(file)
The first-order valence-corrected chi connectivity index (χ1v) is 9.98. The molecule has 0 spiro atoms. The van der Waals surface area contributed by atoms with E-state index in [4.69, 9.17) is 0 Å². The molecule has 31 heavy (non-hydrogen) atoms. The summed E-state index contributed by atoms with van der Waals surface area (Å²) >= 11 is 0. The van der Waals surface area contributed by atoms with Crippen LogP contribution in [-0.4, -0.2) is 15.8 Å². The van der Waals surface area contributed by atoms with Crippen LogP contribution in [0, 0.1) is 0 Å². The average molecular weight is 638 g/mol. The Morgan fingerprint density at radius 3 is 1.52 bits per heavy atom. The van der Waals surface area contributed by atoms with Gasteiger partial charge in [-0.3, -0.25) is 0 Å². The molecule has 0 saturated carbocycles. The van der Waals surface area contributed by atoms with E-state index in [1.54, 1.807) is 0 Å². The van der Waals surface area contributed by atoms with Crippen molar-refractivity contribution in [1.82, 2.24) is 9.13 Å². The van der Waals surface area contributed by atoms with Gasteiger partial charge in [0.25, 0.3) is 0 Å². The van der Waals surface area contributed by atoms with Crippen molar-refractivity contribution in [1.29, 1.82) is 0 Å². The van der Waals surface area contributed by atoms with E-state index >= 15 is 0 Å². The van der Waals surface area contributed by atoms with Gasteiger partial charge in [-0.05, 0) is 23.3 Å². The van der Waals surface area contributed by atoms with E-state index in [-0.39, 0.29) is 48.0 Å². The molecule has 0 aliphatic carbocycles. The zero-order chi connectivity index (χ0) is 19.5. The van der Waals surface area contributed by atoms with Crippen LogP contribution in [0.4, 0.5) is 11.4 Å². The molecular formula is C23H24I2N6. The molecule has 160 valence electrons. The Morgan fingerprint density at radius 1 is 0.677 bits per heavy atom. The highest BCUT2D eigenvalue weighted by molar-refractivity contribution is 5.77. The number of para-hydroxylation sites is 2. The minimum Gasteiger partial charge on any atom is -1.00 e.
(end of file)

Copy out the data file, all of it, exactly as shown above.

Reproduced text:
The first-order valence-corrected chi connectivity index (χ1v) is 9.98. The molecule has 0 spiro atoms. The van der Waals surface area contributed by atoms with E-state index in [4.69, 9.17) is 0 Å². The molecule has 31 heavy (non-hydrogen) atoms. The summed E-state index contributed by atoms with van der Waals surface area (Å²) >= 11 is 0. The van der Waals surface area contributed by atoms with Crippen LogP contribution in [-0.4, -0.2) is 15.8 Å². The van der Waals surface area contributed by atoms with Crippen LogP contribution in [0, 0.1) is 0 Å². The average molecular weight is 638 g/mol. The Morgan fingerprint density at radius 3 is 1.52 bits per heavy atom. The van der Waals surface area contributed by atoms with Gasteiger partial charge in [-0.3, -0.25) is 0 Å². The molecule has 0 saturated carbocycles. The van der Waals surface area contributed by atoms with E-state index in [1.54, 1.807) is 0 Å². The van der Waals surface area contributed by atoms with Crippen molar-refractivity contribution in [1.82, 2.24) is 9.13 Å². The van der Waals surface area contributed by atoms with Gasteiger partial charge in [0.25, 0.3) is 0 Å². The van der Waals surface area contributed by atoms with Crippen molar-refractivity contribution in [1.29, 1.82) is 0 Å². The van der Waals surface area contributed by atoms with E-state index >= 15 is 0 Å². The van der Waals surface area contributed by atoms with Gasteiger partial charge in [-0.05, 0) is 23.3 Å². The van der Waals surface area contributed by atoms with E-state index in [-0.39, 0.29) is 48.0 Å². The molecule has 0 aliphatic carbocycles. The zero-order chi connectivity index (χ0) is 19.5. The van der Waals surface area contributed by atoms with Crippen LogP contribution in [0.4, 0.5) is 11.4 Å². The molecular formula is C23H24I2N6. The molecule has 160 valence electrons. The Morgan fingerprint density at radius 1 is 0.677 bits per heavy atom. The highest BCUT2D eigenvalue weighted by molar-refractivity contribution is 5.77. The number of para-hydroxylation sites is 2. The minimum Gasteiger partial charge on any atom is -1.00 e.